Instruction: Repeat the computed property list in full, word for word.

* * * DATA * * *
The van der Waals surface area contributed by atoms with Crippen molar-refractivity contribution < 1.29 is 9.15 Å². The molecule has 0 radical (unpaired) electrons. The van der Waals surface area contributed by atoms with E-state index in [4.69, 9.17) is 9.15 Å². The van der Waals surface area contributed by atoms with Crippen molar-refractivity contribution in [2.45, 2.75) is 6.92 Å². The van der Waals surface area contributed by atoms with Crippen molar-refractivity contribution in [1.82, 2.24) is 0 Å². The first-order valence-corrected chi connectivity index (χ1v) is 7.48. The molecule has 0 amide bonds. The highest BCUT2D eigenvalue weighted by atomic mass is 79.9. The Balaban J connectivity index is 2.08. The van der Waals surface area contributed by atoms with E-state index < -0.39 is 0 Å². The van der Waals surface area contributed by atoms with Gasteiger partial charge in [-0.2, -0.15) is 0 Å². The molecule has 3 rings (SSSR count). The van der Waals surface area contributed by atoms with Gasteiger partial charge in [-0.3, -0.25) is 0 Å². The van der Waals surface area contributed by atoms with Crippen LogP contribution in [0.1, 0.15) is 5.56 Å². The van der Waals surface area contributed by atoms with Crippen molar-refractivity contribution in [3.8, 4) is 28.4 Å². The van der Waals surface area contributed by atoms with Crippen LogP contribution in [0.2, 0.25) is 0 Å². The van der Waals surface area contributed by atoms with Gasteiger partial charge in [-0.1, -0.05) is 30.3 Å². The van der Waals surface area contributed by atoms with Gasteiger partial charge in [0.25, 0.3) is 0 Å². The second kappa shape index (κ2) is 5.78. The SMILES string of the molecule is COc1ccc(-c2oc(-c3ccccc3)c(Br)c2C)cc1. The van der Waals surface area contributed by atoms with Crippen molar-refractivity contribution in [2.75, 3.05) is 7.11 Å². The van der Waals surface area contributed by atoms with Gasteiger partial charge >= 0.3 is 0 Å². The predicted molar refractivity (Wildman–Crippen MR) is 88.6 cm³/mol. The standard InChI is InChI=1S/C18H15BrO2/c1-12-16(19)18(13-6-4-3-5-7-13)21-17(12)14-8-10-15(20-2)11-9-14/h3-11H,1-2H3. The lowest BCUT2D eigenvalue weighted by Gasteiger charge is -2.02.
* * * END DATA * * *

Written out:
The van der Waals surface area contributed by atoms with Crippen molar-refractivity contribution < 1.29 is 9.15 Å². The molecule has 0 radical (unpaired) electrons. The van der Waals surface area contributed by atoms with E-state index in [4.69, 9.17) is 9.15 Å². The van der Waals surface area contributed by atoms with Crippen molar-refractivity contribution in [2.45, 2.75) is 6.92 Å². The van der Waals surface area contributed by atoms with Crippen molar-refractivity contribution in [1.82, 2.24) is 0 Å². The first-order valence-corrected chi connectivity index (χ1v) is 7.48. The molecule has 0 amide bonds. The highest BCUT2D eigenvalue weighted by atomic mass is 79.9. The Balaban J connectivity index is 2.08. The van der Waals surface area contributed by atoms with E-state index < -0.39 is 0 Å². The van der Waals surface area contributed by atoms with Gasteiger partial charge in [-0.2, -0.15) is 0 Å². The molecule has 3 rings (SSSR count). The van der Waals surface area contributed by atoms with Gasteiger partial charge in [-0.3, -0.25) is 0 Å². The van der Waals surface area contributed by atoms with Crippen LogP contribution in [0.1, 0.15) is 5.56 Å². The van der Waals surface area contributed by atoms with Crippen molar-refractivity contribution in [3.8, 4) is 28.4 Å². The van der Waals surface area contributed by atoms with Crippen LogP contribution in [0.2, 0.25) is 0 Å². The van der Waals surface area contributed by atoms with Gasteiger partial charge in [-0.1, -0.05) is 30.3 Å². The van der Waals surface area contributed by atoms with Gasteiger partial charge in [0.25, 0.3) is 0 Å². The second kappa shape index (κ2) is 5.78. The SMILES string of the molecule is COc1ccc(-c2oc(-c3ccccc3)c(Br)c2C)cc1. The van der Waals surface area contributed by atoms with Crippen molar-refractivity contribution in [2.75, 3.05) is 7.11 Å². The van der Waals surface area contributed by atoms with Gasteiger partial charge >= 0.3 is 0 Å². The predicted molar refractivity (Wildman–Crippen MR) is 88.6 cm³/mol. The standard InChI is InChI=1S/C18H15BrO2/c1-12-16(19)18(13-6-4-3-5-7-13)21-17(12)14-8-10-15(20-2)11-9-14/h3-11H,1-2H3. The lowest BCUT2D eigenvalue weighted by Gasteiger charge is -2.02.